In the past decade or two, writing about the human body has become a flourishing industry in the social sciences and humanities. A rich literature has accumulated on the Body and Society, including on the male body, and the religious body. The current article joins this research tradition.
Written By Prof. Gideon Aran
Recently, a number of important texts about the traditional Jewish body have been published, and they provide the basis for my work. However, my study differs from them, complements them, and goes beyond them: firstly, I focus on a Jewish sub-group, a defined religious sector whose body has not yet been discussed. Secondly, my work focuses on contemporary reality, and describes bodily trends that are developing even as I am writing.And finally, this study is based on sociological-anthropological “field research”, mainly interviews and observations.
Moreover, works on the Jew’s body usually discuss sacred texts and historical evidence, referring to a more or less official Jewish legacy and classic perceptions of the Jewish body. In contrast, the material presented here deals with bodily behavior in action. I do not touch on written traditions and customs – halachic and mythical materials, rabbinical or kabbalistic sources – except when mentioned by the subjects themselves in dialogue with one another or in conversation with me as significant anchors in explaining contemporary bodily practices.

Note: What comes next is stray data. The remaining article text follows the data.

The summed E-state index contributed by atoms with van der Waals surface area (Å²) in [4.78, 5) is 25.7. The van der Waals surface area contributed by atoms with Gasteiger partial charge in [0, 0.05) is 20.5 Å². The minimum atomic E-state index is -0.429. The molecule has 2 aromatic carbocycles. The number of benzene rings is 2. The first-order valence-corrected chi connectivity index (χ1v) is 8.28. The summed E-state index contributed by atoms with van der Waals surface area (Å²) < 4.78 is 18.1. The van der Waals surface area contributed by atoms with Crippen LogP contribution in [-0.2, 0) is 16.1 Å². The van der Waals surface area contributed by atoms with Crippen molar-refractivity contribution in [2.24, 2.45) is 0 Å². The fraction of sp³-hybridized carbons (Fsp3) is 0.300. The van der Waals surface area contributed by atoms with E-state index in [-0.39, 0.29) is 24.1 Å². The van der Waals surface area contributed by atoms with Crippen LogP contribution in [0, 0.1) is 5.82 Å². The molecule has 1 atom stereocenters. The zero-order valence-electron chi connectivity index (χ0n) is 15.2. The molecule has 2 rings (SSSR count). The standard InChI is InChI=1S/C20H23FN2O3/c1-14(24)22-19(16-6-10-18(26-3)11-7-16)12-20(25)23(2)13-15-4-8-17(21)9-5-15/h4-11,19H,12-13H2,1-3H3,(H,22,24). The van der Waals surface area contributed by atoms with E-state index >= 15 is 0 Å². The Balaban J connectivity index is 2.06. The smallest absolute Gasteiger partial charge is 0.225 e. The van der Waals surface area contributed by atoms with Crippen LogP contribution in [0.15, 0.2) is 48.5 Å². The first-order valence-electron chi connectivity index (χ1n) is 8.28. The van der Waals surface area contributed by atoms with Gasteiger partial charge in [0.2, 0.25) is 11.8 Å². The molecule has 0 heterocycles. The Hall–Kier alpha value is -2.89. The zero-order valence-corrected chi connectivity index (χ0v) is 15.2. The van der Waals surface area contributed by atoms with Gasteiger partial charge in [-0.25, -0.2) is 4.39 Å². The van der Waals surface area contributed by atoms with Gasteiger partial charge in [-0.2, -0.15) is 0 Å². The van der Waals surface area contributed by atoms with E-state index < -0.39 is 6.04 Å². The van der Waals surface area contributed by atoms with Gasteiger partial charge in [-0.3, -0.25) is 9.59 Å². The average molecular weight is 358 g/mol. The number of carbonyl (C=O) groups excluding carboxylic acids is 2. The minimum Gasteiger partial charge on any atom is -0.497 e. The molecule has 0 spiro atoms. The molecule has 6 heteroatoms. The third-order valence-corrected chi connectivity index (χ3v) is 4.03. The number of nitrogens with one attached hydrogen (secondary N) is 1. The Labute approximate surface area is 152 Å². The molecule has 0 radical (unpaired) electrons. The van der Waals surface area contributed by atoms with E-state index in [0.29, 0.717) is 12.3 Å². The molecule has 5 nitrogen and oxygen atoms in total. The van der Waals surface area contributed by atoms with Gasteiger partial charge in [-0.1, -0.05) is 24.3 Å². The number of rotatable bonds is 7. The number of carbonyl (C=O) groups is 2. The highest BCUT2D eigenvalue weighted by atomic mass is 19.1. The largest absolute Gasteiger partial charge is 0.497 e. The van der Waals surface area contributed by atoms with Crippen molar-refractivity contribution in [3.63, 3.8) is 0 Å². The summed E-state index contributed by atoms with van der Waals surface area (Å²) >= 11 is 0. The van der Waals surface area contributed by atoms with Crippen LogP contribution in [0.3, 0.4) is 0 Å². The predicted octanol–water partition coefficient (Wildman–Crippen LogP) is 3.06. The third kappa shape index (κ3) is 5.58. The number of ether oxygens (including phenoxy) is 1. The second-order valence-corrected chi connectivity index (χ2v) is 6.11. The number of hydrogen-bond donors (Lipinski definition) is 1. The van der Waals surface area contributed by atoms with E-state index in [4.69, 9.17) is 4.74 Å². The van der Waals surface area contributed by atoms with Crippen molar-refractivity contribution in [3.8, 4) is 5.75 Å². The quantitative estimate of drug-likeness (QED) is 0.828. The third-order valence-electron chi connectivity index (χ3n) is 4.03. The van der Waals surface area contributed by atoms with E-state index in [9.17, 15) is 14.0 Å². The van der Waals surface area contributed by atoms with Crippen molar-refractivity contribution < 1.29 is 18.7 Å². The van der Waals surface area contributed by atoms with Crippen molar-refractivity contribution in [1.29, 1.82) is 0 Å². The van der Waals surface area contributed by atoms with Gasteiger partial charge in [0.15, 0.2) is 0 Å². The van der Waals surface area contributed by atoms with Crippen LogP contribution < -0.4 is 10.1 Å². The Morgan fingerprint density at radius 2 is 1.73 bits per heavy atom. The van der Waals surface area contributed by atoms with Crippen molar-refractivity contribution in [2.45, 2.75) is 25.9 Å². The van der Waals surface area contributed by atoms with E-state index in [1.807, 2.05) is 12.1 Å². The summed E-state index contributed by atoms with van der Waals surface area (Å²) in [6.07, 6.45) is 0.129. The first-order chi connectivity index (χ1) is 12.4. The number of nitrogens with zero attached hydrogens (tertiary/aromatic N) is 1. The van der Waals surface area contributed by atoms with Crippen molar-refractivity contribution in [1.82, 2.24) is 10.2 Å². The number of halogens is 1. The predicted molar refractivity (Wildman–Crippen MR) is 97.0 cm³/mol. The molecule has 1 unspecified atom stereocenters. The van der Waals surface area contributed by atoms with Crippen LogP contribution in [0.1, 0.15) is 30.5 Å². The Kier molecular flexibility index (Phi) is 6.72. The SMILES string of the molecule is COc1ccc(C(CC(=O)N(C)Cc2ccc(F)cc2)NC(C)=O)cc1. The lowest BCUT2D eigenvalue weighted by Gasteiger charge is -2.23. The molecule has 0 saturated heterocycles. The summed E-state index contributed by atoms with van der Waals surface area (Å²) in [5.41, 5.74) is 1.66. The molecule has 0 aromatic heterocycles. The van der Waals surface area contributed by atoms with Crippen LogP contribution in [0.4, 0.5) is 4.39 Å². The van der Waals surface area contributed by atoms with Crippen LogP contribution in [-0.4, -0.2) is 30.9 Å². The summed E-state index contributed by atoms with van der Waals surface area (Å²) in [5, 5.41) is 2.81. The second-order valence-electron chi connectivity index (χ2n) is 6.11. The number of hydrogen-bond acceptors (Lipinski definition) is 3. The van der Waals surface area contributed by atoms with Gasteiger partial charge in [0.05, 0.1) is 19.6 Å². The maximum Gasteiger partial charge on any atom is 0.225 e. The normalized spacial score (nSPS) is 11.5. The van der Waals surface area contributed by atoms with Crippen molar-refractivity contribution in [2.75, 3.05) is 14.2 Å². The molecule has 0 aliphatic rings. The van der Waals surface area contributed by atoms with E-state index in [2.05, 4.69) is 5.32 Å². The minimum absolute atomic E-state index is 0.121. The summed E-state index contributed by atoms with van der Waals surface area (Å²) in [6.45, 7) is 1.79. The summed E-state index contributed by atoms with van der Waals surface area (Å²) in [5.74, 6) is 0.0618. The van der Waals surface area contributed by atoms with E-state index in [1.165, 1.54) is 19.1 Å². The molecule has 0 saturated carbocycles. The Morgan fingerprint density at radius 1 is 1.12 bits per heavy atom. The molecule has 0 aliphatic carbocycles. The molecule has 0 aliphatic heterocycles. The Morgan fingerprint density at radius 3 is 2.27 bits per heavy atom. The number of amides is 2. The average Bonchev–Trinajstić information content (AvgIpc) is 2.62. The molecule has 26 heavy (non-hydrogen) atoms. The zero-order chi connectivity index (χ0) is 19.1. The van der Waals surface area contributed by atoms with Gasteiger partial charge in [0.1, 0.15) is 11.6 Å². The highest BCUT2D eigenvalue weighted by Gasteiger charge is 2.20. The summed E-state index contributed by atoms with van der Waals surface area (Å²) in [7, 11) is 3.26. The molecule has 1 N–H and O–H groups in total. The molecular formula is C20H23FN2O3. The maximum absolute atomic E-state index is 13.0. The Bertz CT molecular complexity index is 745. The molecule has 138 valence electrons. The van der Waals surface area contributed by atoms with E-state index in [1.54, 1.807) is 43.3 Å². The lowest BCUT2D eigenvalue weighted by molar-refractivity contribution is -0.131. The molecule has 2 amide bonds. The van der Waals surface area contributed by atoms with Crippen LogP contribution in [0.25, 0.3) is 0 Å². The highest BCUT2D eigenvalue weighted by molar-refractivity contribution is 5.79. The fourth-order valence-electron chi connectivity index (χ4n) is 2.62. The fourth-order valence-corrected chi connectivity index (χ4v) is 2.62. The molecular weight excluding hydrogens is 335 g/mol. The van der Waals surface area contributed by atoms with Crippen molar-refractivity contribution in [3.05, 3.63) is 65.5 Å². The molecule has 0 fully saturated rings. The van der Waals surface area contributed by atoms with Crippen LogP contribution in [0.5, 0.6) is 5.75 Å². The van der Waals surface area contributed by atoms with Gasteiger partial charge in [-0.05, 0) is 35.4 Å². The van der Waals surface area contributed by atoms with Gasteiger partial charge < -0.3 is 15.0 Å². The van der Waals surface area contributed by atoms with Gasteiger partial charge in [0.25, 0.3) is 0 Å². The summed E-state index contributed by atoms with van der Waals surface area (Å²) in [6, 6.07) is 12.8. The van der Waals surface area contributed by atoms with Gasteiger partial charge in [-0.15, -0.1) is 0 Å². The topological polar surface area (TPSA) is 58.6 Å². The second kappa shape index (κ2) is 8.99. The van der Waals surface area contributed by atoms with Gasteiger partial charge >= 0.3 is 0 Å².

Haredi society is a novel generic phenomenon that differs from other Jewish societies, including those that preceded it, even though it is commonly seen as their true descendent, and despite its self-perception as their most faithful heir. The Haredim diverge from traditional Jews of the early and late Middle Ages, and even from the diversity of religious Jews in the modern era; moreover, they are clearly to be distinguished from the more or less secular Jews in Israel.
Accordingly, this work assumes that the Haredi body is a unique and unprecedented phenomenon. I find that this body is idiosyncratic, and distinguished not only from the Zionist body and its contemporary incarnations, but also from the orthodox body of recent generations.